A pile driver is a mechanical device used to drive piles (poles) into soil to provide foundation support for buildings or other structures. The term is also used in reference to members of the construction crew that work with pile-driving rigs.
One traditional type of pile driver includes a heavy weight placed between guides so that it is able to freely slide up and down in a single line. It is placed above a pile (pole). The weight is raised, which may involve the use of hydraulics, steam, diesel, or manual labour. When the weight reaches its highest point it is then released and smashes on to the pile in order to drive it into the ground.
There are a number of claims to the invention of the pile driver. A mechanically sound drawing of a pile driver appeared as early as 1475 in Francesco di Giorgio Martini's treatise Trattato di Architectura. Also, several other prominent inventors — James Nasmyth (son of Alexander Nasmyth), who invented a steam-powered pile driver in 1845, watchmaker James Valoué, Count Giovan Battista Gazzola, and Leonardo da Vinci — have all been credited with inventing the device. However, there is evidence that a comparable device was used in the construction of Crannogs at Oakbank and Loch Tay in Scotland as early as 5000 years ago. In 1801 John Rennie came up with a steam piledriver in Britain. Otis Tufts is credited with inventing the steam pile driver in the United States.
Ancient pile driving equipment used manual or animal labor to lift heavy weights, usually by means of pulleys, to drop the weight onto the end of the pile. Modern piledriving equipment uses various methods to raise the weight and guide the pile.
A modern diesel pile hammer is a very large two-stroke diesel engine. The weight is the piston, and the apparatus which connects to the top of the pile is the cylinder. Piledriving is started by having the weight raised by auxiliary means — usually a cable from the crane holding the pile driver — which draws air into the cylinder. Diesel fuel is added/injected into the cylinder. The weight is dropped, using a quick-release. The weight of the piston compresses the air/fuel mixture, heating it to the ignition point of diesel fuel. The mixture ignites, transferring the energy of the falling weight to the pile head, and driving the weight back up. The rising weight draws in fresh air, and the cycle starts over until the fuel runs out or is stopped by the pile crew.
From an army manual on pile driving hammers: The initial start up of the hammer requires the piston (ram) to be raised to a point where the trip automatically releases the piston, allowing it to fall by gravity. As the piston falls, it activates the fuel pump, which discharges a metered amount of fuel into the ball pan of the impact block. The falling piston also blocks the exhaust ports, and compression of fuel trapped in the cylinder begins. The compressed air exerts a pre-load force to hold the impact block firmly against the drive cap and pile. At the bottom of the compression stroke, the piston strikes the impact block, atomizing the fuel and starting the pile on its downward movement. In the instant after the piston strikes, the atomized fuel ignites, and the resulting explosion exerts an even greater force on the already moving pile, driving it further into the ground. The reaction of the explosion rebounding from the resistance of the pile drives the piston upward. As the piston rises, the exhaust ports open, releasing the gases and force of the explosion into the atmosphere. After the piston stops its upward movement, it again falls by gravity to start another cycle.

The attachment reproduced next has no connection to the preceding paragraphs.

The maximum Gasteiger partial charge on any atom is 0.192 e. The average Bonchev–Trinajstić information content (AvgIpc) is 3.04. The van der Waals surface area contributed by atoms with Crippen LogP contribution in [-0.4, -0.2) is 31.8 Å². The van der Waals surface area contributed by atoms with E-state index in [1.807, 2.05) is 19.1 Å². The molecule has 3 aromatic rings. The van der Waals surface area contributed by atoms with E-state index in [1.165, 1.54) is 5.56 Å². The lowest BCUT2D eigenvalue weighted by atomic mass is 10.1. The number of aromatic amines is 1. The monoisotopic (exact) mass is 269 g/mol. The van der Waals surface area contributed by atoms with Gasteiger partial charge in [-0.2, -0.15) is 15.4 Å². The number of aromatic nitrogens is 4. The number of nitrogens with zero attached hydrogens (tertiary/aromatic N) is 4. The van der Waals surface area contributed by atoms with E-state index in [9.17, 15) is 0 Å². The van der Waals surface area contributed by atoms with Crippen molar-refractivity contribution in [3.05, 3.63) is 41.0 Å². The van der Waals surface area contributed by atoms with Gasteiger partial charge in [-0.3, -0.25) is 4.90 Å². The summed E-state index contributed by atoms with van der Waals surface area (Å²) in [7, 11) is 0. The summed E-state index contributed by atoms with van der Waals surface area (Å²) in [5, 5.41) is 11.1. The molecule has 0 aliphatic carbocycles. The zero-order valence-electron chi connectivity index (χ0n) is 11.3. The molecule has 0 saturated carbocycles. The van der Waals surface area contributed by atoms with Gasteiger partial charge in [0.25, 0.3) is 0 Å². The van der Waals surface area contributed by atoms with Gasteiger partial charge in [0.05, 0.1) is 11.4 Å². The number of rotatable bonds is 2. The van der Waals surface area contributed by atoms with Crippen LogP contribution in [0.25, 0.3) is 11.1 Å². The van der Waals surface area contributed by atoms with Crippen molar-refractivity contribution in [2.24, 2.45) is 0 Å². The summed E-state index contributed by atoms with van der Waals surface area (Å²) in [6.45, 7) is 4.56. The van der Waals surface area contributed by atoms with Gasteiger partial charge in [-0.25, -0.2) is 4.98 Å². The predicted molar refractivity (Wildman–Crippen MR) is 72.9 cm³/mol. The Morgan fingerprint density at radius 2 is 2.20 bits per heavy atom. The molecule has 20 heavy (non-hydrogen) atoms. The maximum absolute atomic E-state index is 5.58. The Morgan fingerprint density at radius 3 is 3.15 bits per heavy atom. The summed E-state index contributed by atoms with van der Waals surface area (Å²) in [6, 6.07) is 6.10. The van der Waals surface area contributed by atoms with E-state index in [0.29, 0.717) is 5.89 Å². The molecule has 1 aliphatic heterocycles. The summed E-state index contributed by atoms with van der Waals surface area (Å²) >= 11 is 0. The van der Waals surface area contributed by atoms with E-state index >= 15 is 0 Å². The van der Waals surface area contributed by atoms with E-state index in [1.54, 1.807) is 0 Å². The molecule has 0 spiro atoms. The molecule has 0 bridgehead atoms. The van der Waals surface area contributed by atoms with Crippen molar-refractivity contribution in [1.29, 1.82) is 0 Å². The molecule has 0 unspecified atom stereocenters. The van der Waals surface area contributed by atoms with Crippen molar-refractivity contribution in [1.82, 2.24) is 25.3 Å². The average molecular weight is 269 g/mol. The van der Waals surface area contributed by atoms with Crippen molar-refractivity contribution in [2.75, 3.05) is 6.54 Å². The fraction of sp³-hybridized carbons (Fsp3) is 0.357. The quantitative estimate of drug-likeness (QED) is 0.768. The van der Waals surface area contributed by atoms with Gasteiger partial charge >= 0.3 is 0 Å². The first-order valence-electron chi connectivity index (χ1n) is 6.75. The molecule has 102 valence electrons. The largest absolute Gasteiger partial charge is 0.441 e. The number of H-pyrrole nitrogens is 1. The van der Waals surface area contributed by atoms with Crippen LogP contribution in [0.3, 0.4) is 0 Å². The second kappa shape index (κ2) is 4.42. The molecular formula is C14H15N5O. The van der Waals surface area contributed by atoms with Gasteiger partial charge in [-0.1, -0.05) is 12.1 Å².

Vertical Travel Lead Systems
The vertical travel lead, referred to as "VTL" system, was first developed and patented by C.W. Bermingham in the 1970s. This lead system was developed in response to the fundamental limitations of either a fixed lead or swinging lead system. The fixed lead system is well suited to level job sites with few obstructions and has the advantage of faster positioning of the lead. The hanging lead is very adaptable to different elevations and batter piles but takes much longer to position. The Vertical Travel Lead was developed to combine the fast and accurate positioning of fixed leads, with the ability to adjust the height of the lead base up or down. The VTL lead is connected to the boom by a sliding connection, which allows the lead to be elevated or lowered below grade. The VTL system has become the industry standard in Canada, US Railway Construction, and many parts of the USA. Vertical Travel Leads come in two main forms: Spud and Box Lead types. Box leads are very common in the Southern United States and Spud Leads are common in the Northern United States, Canada and Europe.
A hydraulic hammer is a modern type of piling hammer used in place of diesel and air hammers for driving steel pipe, precast concrete, and timber piles. Hydraulic hammers are more environmentally acceptable than the older, less efficient hammers as they generate less noise and pollutants. However, in many cases the dominant noise is caused by the impact of the hammer on the pile, or the impacts between components of the hammer, so that the resulting noise level can be very similar to diesel hammers.